By Shyamsunder Panchavati
Healthier Water Means Children Can Go to School
I am pleased to share with you an article about the work done by the development Agency Outreach International to change the lives of children specially the girl child.
Thanks for reading this,
Imagine: keeping your children out of school so they can walk miles a day to the nearest stream to get water, filling large containers and carrying them on their heads or backs. Then, although you have water, there’s no purification or treatment so the desperately needed water also makes your family sick from water-borne diseases. It’s an endless crushing cycle.
Healthier Water Means Children Can Go To School
In Malawi, a small country in southern Africa, there is no infrastructure here to process clean water from streams and creeks. And without sanitation systems, toilets, and plumbing the waste from people and animals in the forests eventually ends up in the water.
“The people worked together for a long-term solution: installation of 12 wells benefiting 8500 people in five villages, reducing water-borne disease by 60%.”
Chiwa was only 7, the oldest girl of the youngest four children, but strong enough to go to the creek everyday with other children from the village. She hoped to go to school this year, but then, who would get the family water? Her family needed it for washing, cooking, drinking. She was the one to go.
So four miles there and back, carrying the heavy water. Then the water has to be boiled for drinking, cooking, washing. If it isn’t, and sometimes even when it is, water-borne disease is present, and the results are diarrhea, worms, dehydration, cholera, and worse.
When Chiwa got home after fetching the water, her friends were coming home too, from school. She wanted to be in school. Some children had bright new uniforms, and much to talk about. Someday maybe she could go… that’s what she wished for many months ago.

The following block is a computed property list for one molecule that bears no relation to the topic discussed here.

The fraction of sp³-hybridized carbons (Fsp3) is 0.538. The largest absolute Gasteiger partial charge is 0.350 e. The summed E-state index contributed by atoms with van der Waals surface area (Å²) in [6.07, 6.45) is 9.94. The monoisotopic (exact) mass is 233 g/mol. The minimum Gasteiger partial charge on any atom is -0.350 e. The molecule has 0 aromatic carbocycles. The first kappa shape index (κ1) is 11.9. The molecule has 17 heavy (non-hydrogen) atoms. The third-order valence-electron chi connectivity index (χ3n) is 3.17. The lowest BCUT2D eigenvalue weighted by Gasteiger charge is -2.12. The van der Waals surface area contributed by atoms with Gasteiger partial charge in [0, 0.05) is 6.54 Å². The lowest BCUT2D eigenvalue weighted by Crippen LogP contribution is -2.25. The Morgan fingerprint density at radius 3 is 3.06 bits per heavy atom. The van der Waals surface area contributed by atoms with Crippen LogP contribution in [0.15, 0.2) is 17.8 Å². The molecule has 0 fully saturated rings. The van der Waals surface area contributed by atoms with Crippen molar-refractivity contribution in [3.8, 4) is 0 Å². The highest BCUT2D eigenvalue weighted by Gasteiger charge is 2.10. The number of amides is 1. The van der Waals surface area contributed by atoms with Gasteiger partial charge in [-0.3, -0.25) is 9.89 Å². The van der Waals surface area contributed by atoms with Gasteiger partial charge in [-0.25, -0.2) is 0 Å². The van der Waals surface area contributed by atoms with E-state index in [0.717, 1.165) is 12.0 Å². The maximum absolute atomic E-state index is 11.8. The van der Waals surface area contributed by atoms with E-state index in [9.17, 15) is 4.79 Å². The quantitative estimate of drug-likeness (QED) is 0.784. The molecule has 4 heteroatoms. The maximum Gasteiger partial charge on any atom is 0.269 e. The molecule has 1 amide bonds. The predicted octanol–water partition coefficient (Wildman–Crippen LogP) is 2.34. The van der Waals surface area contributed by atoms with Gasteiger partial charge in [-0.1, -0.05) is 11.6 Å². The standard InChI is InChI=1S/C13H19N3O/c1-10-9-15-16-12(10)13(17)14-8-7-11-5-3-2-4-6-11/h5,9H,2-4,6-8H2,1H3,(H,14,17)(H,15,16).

Today Chiwa goes to school, a very different life for this little girl. Outreach International trained facilitators to help people help themselves, and people in the village have begun to turn things around. The village identified the lack of infrastructure sanitation and water systems that were keeping them sick and keeping their children out of school.
The people worked together for a long-term solution: installation of 12 wells benefiting 8500 people in five villages, reducing water-borne disease by 60%. Installation of two shallow wells and one borehole further reduced disease in one village by 55%. Thirty-six toilets were installed in homes and between homes reducing the need for people to use the bush or forest. All to build a system of health and well-being for thousands of residents, and hundreds of children who now didn’t have to spend all day hauling bad water. Now Chiwa spends her days in school.
Outreach International’s work creates healthier lives for children like Chiwa and their families. Support sustainable good today